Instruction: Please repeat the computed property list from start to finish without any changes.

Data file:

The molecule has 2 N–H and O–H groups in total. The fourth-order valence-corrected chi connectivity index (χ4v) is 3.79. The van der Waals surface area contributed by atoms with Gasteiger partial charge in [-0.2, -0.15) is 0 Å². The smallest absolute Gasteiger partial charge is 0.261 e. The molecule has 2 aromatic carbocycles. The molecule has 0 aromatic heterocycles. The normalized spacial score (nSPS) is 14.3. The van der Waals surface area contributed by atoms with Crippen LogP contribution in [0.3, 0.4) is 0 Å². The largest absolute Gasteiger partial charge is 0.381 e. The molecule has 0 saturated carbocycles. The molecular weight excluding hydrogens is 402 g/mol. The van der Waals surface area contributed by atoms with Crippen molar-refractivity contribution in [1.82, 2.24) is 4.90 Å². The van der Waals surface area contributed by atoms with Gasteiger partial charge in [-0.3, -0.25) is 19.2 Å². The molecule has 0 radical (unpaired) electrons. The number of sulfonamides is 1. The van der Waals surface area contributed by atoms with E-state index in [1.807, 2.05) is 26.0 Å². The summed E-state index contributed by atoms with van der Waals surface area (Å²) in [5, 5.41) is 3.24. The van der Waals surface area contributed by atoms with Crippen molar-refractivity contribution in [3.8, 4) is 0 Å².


The molecule has 2 N–H and O–H groups in total. The fourth-order valence-corrected chi connectivity index (χ4v) is 3.79. The van der Waals surface area contributed by atoms with Gasteiger partial charge in [-0.2, -0.15) is 0 Å². The smallest absolute Gasteiger partial charge is 0.261 e. The molecule has 2 aromatic carbocycles. The molecule has 0 aromatic heterocycles. The normalized spacial score (nSPS) is 14.3. The van der Waals surface area contributed by atoms with Crippen LogP contribution in [0.3, 0.4) is 0 Å². The largest absolute Gasteiger partial charge is 0.381 e. The molecule has 0 saturated carbocycles. The molecular weight excluding hydrogens is 402 g/mol. The van der Waals surface area contributed by atoms with Crippen molar-refractivity contribution in [1.82, 2.24) is 4.90 Å². The van der Waals surface area contributed by atoms with Gasteiger partial charge in [-0.3, -0.25) is 19.2 Å². The molecule has 0 radical (unpaired) electrons. The number of sulfonamides is 1. The van der Waals surface area contributed by atoms with E-state index in [1.807, 2.05) is 26.0 Å². The summed E-state index contributed by atoms with van der Waals surface area (Å²) in [5, 5.41) is 3.24. The van der Waals surface area contributed by atoms with Crippen molar-refractivity contribution in [3.8, 4) is 0 Å².